Sunday, 18 October 2015

Liverpool: Within The "Lion"s Den...

Hi there everyone. This weekend myself & Maise were on a short break in the cultural hub of Liverpool. Whilst on a visit to the Museum of Liverpool, an unexpected surprise was the sight of the famous "Lion". Built in 1838 as Liverpool & Manchester Railway No57, "Lion" was capable of hauling trains of up to 200 tons and remained in service until around 1858. In 1859 it became a stationary boiler for the Mersey Docks & Harbour Board, a role it retained until becoming surplus to requirements in 1928. Thankfully, interest in "Lion" had grown by this point and she was saved from the scrapyard forever. She took part: in steam I might add: in the 1938 London & Birmingham Railway Centenary. Most famously perhaps, she starred in the 1953 Ealing Comedy "The Titfield Thunderbolt", playing the role of the heritage steam engine brought out of the local museum to help save a country branch line from closure. "Lion" moved to Liverpool in 2007 to the then new museum and now sits centre stage. From the first floor, we look down across the elderly "Lion"...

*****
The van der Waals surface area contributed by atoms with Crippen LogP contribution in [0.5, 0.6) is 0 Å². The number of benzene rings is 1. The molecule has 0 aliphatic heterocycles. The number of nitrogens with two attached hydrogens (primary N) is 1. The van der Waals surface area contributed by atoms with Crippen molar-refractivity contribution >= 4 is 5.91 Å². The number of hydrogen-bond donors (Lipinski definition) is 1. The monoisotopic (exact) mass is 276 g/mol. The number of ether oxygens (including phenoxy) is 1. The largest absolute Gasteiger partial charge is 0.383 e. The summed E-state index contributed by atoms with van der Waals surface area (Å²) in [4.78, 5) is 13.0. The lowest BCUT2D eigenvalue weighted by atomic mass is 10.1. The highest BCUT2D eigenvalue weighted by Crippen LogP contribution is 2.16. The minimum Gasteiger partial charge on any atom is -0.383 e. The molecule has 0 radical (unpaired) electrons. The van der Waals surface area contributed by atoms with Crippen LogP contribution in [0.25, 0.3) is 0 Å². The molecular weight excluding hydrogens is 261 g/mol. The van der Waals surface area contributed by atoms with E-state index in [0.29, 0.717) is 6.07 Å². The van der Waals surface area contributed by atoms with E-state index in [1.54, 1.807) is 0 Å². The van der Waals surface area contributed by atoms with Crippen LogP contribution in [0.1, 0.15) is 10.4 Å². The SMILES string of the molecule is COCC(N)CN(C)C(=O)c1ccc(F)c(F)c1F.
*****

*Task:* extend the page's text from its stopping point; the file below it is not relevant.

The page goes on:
This is one of those engines that you can't help feeling respect for. She's nearly 180 years old and represents a real turning point in the development of the steam locomotive. With 5ft diameter driving wheels and a boiler pressed to a novel 50psi, her inside cylindered design showed her to be quite a modern engine for her time...
"She's As Good As Ever She Was" (The Titfield Thunderbolt)
It was a great pleasure to see "Lion" today, particularly as the sight was so unexpected during our visit to the museum. I was still under the impression that "Lion" was housed in Manchester! Thankfully, the engine is now properly cared for and stands adorned with information boards documenting her history and pedigree. Behind her are projector screens which show her in action both in preservation and during her 1953 film role. Shes a beautiful old engine and I'm glad I've seen her at last. Best Regards, Sam...

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